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Ingen diastitel

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Toxic (poisonous): Compounds that destroy life. or impair health by ... Glycosides of aliphatic nitrocompounds. Methylazoxymethanol (MAM) glycosides. Naringin ... – PowerPoint PPT presentation

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Title: Ingen diastitel


1
MICROBIAL DEGRADATION
OF TOXIC AND ANTINUTRITIONAL GLYCOSIDES
Comparison between cyanogenic glycosides and
other classes of glycosides
Technology and biotechnology for the removal of
plant toxins
L. BRIMER
2
A chemical compound may be Toxic (poisonous)
Compounds that destroy life or impair health by
their own action or by the action of their
metabolites formed (in the body) after uptake.
Antinutritional Compounds that impair health
by destroying nutrients/vitamins or by reducing
the uptake of such essential compounds
(different mechanisms). Palatability reducing
Compounds that make products, in which they
occur, less pleasant to the taste (e.g. strongly
bitter compounds).
L. BRIMER
3
  • Well-known food crops that contain toxic,
  • antinutritional or palatability reducing
  • (e.g. bitter) constituents (examples)
  • Soybean proteinase inhibitors, phytic acid
  • oligosaccarides
  • Cotton seeds gossypol
  • Yam tubers alkaloids
  • A large number of glycoside containing crops

L. BRIMER
4
  • Toxic glycosides in food and feed
  • plants
  • Cucurbitacins
  • Cyanogenic glycosides
  • Glucosinolates
  • Glycoalkaloids
  • Glycosides of vitamin D3
  • Glycosides of organic nitriles
  • Glycosides of aliphatic nitrocompounds
  • Methylazoxymethanol (MAM) glycosides
  • Naringin
  • Carboxyatractyloside (CAT)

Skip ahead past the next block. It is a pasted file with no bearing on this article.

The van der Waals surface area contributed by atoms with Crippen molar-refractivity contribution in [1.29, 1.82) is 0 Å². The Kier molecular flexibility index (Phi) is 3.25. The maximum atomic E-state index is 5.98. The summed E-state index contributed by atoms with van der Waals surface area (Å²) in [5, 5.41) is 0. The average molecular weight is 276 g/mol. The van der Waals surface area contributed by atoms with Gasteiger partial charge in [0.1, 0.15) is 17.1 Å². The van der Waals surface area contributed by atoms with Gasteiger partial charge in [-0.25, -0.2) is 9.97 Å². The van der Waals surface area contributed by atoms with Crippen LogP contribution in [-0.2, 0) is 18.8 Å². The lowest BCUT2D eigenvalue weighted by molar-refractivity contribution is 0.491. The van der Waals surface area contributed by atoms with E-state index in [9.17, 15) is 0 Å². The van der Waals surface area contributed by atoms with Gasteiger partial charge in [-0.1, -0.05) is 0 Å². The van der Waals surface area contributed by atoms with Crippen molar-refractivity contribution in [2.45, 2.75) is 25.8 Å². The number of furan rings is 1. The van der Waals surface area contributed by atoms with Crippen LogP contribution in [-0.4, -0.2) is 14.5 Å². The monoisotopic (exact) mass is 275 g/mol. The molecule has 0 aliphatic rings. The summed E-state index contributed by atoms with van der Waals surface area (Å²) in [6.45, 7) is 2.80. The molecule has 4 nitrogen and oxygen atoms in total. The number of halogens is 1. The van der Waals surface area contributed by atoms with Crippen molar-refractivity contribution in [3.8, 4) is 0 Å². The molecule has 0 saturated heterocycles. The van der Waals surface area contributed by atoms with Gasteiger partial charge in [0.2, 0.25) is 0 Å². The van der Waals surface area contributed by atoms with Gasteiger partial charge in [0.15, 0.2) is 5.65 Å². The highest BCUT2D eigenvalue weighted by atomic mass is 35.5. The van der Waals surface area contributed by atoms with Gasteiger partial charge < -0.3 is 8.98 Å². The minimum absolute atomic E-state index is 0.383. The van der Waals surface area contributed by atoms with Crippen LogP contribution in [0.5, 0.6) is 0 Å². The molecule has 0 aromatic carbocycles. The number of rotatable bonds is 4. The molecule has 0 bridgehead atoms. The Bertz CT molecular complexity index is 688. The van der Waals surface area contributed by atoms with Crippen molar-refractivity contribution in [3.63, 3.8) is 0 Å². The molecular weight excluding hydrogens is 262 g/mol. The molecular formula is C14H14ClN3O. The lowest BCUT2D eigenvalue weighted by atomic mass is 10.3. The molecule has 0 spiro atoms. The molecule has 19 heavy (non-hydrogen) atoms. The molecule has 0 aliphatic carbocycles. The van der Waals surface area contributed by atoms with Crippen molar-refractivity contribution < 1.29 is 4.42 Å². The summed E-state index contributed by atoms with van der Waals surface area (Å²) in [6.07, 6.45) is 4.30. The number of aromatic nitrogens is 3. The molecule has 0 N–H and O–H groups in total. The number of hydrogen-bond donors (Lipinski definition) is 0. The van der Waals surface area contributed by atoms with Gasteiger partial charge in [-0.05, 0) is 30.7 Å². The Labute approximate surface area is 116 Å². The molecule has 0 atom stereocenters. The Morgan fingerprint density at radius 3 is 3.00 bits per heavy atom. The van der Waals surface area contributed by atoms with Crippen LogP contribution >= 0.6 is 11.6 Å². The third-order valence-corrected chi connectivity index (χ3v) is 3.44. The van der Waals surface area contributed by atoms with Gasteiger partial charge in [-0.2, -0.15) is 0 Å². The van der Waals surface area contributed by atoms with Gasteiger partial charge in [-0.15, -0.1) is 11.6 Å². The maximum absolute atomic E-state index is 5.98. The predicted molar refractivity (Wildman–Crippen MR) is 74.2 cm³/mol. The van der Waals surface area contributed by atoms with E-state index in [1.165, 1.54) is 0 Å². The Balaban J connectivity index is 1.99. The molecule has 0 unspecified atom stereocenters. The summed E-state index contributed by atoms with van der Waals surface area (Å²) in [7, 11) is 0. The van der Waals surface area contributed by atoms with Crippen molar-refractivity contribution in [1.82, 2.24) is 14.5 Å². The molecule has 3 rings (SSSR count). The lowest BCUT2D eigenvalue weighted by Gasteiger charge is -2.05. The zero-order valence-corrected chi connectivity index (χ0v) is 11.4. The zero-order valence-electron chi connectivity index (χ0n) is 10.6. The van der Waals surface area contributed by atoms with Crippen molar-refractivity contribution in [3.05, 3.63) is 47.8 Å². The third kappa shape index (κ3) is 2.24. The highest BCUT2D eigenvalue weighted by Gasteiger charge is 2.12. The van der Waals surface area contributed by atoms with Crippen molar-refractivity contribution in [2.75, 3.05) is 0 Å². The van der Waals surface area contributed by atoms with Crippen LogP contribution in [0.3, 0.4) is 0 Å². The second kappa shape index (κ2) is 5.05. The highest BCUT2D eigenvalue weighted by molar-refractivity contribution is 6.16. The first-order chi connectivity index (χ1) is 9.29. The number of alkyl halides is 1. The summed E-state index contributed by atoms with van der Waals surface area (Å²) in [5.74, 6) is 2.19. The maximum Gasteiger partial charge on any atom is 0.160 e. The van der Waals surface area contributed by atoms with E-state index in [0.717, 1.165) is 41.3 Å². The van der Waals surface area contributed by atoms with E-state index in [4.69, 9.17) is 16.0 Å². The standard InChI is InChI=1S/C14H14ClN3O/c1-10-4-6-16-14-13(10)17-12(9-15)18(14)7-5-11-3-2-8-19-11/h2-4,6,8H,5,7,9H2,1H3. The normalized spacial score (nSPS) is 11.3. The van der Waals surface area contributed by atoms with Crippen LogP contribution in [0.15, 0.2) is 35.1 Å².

• Platyphylloside
  • Polyphenoles (e.g. 2-hydroxyarctiin)
  • Anthraquinone, anthrone dianthrone glycosides
  • Ptaquiloside
  • Ranunculin
  • Saponins

L. BRIMER
5
  • Toxic glycosides in food and feed
  • plants
  • Cucurbitacins
  • Cyanogenic glycosides
  • Glucosinolates
  • Glycoalkaloids
  • Glycosides of vitamin D3
  • Glycosides of organic nitriles
  • Glycosides of aliphatic nitrocompounds
  • Methylazoxymethanol (MAM) glycosides
  • Naringin
  • Carboxyatractyloside (CAT)
  • Platyphylloside
  • Polyphenoles (e.g. 2-hydroxyarctiin)
  • Anthraquinone, anthrone dianthrone glycosides
  • Ptaquiloside
  • Ranunculin
  • Saponins

L. BRIMER
6
Cucurbitacins In cucumbers, marrows and
squashes. Most compounds very bitter, cucurbitacin
B thus can be detected in concen- trations down
to 1 ppb (?g/L). Some toxic with LD10 (oral mice)
5 mg/kg b.w.
Carnosiflosid III
Cucurbitacin L
L. BRIMER
7
Glucosinolates In plants from the order
Cappa- rales among others. For example in species
of Brassica, including rape. The
compounds release different toxic
degradation-products upon processing of the
plant organs.
R
Basic structure
L. BRIMER
8
Glycoalkaloids In subsection Potatoe of
the family Solanacea, among others in Solanum
tuberosum (the common potato). This may contain
up to 390 mg/kg f.w. Abdominal pain, vomiting
and different neurological symptoms.
1
1 ?-solanine 2 ?-chaconine
2
L. BRIMER
9
Methylazoxymethanol (MAM) glycosides In species
of Macrozamia and Cycas. The seeds of a number of
Cycas species are traditionally eaten by native
Australians. Upon hydrolysis by a ?-glycosidase
the aglycone is released. This is highly
mutagenic and carcinogenic (causes canser).
Cycasin
Macrozamin
L. BRIMER
10
Naringin In citrus fruits, notably in C.
Paradisi (grapefruit), C. Grandis (pommelo) and
sour oranges (C. aurantium). The flavonoid is
non-toxic but very bitter. The juice industry
regularly face problems with bitterness of
pressed juices due to a high content of naringin.
Naringin
L. BRIMER
11
Vicine convicine In Vicia faba (faba
bean). The compounds are hydrolysed (split) in
the intestine, and the genins are absorbed.
These cause haemolytic anaemia (favism)
in glucose-6-phosphate dehydrogenase
deficient individuals.
Vicine
Convicine
L. BRIMER
12
  • How has mankind delt with the problems of
  • unwanted (sometimes deadly poisonous)
  • constituents in plants otherwise valuable as
  • food or feed?
  • By selection cultivars with a low
  • concentration
  • By scientific breeding for a low content
  • By developing methods of processing that
  • reduce the content of unwanted compounds